U.S. airlines that entered 2020 with strong balance sheets didn’t have trouble issuing new debt to supplement the government aid they received during the height of the COVID-19 pandemic. By contrast, those that came into the crisis with greater liabilities and less collateral to borrow against had to pay high interest rates to raise new debt. In many cases, they also had to issue stock at prices well below pre-pandemic levels, diluting their existing shareholders.
Spirit Airlines (NYSE:SAVE) definitely fell into the latter category. Management had to make some hard choices as the pandemic abruptly halted the budget airline’s explosive growth. Last week, Spirit completed a series of transactions to blunt the impact of its costly 2020 financing moves. Let’s take a look.
Spirit’s weak balance sheet comes back to bite it
Spirit Airlines ended 2019 with about $3.6 billion of debt and lease liabilities, equal to nearly four times its earnings before interest, taxes, depreciation, amortization, and rent. Management assumed that Spirit’s $1.1 billion of cash and investments provided an adequate buffer in the event of a downturn. Normally, that would have been true — but it was wholly insufficient for last year’s unprecedented air travel downturn.
As a result, Spirit Airlines had to take several painful steps to shore up its balance sheet last year. It issued over 29 million shares of stock, raising $349 million after issuance costs. This diluted shareholders by about 30% at a net price of roughly $12 per share: well below Spirit Airlines stock’s pre-pandemic price (and well below where it trades today).
Spirit Airlines also issued over $1 billion of new debt last year. Most notably, it issued $175 million of convertible debt with a 4.75% coupon (and a conversion price of $12.75 per share) and $850 million of secured debt (backed by its loyalty program) at an 8% interest rate. These debt offerings increased Spirit’s annual interest expense by $76 million. For reference, its total interest expense in 2019 came to $101 million.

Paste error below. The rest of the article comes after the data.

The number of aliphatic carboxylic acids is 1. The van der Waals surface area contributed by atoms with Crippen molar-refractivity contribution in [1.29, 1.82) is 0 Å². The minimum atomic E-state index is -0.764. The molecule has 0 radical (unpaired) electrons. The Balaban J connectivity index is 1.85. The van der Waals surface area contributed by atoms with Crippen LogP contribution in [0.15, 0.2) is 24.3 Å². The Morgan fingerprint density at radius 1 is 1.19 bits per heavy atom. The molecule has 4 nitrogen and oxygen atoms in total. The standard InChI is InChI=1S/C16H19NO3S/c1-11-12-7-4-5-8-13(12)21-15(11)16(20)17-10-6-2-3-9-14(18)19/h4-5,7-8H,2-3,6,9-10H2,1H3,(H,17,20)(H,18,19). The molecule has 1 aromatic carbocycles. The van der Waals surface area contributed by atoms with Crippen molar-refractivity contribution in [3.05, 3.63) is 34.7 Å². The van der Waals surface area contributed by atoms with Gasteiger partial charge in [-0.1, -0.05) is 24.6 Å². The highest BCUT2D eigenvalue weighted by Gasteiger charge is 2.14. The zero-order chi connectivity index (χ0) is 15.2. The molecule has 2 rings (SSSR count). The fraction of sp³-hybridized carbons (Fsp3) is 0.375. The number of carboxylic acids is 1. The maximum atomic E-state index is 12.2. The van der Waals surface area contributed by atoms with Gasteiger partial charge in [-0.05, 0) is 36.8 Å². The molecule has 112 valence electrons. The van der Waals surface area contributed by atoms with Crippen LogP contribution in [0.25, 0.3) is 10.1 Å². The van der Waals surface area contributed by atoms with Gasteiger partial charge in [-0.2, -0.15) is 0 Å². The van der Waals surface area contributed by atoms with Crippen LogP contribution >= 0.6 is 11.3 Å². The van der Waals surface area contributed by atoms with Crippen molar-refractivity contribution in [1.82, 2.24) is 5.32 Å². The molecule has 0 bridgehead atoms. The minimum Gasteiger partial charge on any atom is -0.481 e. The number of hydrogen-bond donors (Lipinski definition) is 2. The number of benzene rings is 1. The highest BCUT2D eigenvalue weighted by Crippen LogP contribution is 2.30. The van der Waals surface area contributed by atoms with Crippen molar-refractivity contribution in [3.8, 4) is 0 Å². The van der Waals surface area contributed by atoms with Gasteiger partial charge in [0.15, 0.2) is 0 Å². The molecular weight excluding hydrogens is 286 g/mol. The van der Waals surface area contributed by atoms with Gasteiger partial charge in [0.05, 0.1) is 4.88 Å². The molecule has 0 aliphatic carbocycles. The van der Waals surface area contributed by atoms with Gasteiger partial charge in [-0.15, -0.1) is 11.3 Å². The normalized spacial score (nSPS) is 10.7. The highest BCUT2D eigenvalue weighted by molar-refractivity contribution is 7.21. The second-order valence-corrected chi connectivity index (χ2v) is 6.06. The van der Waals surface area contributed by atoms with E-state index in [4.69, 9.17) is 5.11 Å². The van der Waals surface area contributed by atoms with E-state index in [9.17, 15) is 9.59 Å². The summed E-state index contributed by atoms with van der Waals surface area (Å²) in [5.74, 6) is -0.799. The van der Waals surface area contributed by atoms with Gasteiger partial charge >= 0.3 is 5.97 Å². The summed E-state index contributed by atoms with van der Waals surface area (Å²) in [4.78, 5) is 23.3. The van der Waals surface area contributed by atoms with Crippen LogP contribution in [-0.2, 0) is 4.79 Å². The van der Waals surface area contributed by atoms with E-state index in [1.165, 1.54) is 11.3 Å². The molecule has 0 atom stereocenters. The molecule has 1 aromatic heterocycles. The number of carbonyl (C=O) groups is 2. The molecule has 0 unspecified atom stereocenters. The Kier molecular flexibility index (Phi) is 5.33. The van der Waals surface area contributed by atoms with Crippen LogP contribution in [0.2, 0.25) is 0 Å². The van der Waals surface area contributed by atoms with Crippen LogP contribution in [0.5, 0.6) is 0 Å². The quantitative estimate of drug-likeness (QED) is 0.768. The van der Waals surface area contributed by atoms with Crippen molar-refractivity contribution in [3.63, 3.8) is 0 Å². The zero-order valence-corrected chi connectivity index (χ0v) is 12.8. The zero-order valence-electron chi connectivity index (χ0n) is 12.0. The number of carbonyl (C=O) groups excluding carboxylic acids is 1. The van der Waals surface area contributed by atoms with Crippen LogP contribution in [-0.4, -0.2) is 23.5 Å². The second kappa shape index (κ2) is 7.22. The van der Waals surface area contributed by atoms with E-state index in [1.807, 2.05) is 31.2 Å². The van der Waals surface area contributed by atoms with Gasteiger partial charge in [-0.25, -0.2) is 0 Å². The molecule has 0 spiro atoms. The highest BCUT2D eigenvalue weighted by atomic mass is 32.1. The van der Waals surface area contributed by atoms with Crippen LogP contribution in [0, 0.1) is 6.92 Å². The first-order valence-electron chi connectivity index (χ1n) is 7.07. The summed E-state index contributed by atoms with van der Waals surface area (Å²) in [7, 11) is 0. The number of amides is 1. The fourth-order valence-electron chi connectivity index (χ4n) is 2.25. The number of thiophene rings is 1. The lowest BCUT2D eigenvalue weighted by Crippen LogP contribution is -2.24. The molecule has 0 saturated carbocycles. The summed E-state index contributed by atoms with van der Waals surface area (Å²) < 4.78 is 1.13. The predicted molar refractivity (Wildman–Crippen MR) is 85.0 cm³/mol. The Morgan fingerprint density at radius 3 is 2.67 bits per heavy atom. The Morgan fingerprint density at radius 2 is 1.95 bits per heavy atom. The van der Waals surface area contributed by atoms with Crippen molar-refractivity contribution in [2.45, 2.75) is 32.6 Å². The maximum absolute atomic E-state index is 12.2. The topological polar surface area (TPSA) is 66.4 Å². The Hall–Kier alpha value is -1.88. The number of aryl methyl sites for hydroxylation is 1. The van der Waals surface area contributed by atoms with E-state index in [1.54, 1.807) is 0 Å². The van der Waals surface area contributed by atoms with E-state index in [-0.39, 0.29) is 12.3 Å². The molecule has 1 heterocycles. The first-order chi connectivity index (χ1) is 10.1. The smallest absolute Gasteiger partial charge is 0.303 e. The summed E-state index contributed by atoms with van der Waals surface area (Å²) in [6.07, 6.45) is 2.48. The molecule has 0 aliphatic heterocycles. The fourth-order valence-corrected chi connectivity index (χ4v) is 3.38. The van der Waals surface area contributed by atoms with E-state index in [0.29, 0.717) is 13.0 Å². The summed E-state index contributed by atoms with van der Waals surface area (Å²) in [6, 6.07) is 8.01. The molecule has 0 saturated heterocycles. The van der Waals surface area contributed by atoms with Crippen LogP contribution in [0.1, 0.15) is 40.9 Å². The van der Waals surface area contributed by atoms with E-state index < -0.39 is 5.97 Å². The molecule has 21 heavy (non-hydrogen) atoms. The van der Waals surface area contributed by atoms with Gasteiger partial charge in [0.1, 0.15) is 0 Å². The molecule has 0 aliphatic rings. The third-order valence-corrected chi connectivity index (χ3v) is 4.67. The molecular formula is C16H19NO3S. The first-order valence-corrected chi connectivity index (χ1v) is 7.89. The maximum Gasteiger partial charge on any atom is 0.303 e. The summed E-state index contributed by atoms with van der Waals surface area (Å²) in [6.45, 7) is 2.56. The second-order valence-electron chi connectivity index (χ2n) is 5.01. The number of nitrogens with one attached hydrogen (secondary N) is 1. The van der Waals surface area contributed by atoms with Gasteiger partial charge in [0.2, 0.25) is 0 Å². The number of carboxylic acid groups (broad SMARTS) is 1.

Reshuffling the balance sheet
Spirit’s secured debt offering gave the company the right to use the proceeds of future equity offerings to repurchase up to 40% of the original principal amount at an 8% premium to par. The company recently found a clever way to capitalize on that option. It sold stock to holders of its convertible notes — allowing it to repurchase some of its high-cost debt — while simultaneously buying back most of its convertible debt with the proceeds of a new convertible debt offering on much better terms.
In total, Spirit sold 10.6 million shares for $35.05 per share and issued $500 million of new convertible debt due in 2026 with a rock-bottom interest rate of 1% and a conversion price of $49.07 per share. It used the bulk of the proceeds to repurchase 40% of its senior secured debt (with a face value of $340 million) and around 84% of the convertible debt issued last year (with a face value of $146.8 million).
These actions will reduce Spirit’s annual interest expense by around $30 million. They will also modestly reduce its future share count, provided the company’s share price remains below the $49.07 conversion price over the next five years. And even if the share price does surpass that level, the potential dilution will be very modest compared to what shareholders experienced last year.
Battered but alive
Following last week’s share issuance, Spirit Airlines has about 108.4 million shares outstanding: up 58% compared to the end of 2019. Additionally, the remaining portion of the convertible debt issued last year will eventually convert into 2.2 million shares (unless Spirit is able to repurchase it or settle in cash).
This dilution will make Spirit Airlines shares worth considerably less than would have been the case otherwise. However, it’s a sunk cost at this point.
Looking ahead, Spirit Airlines is likely to be a winner in the post-pandemic era. Revenue is already rebounding rapidly. Once the airline can get its fleet utilization back to normal levels, earnings should bounce back, too. That won’t take long, as Spirit mainly caters to leisure travelers on routes within the U.S. and to nearby international destinations: a market segment that could fully recover by 2022.
Even at today’s share count, Spirit Airlines’ 2019 adjusted profit of $349 million would translate to more than $3 per share. That makes the company’s current stock price of around $35 seem very reasonable. Meanwhile, Spirit’s fleet is on track to reach 221 aircraft by the end of 2023: up from 145 four years earlier. If it can capitalize on that massive organic growth potential while maintaining or expanding its profit margin, Spirit Airlines stock will fly a lot higher.
This article represents the opinion of the writer, who may disagree with the “official” recommendation position of a Motley Fool premium advisory service. We’re motley! Questioning an investing thesis — even one of our own — helps us all think critically about investing and make decisions that help us become smarter, happier, and richer.
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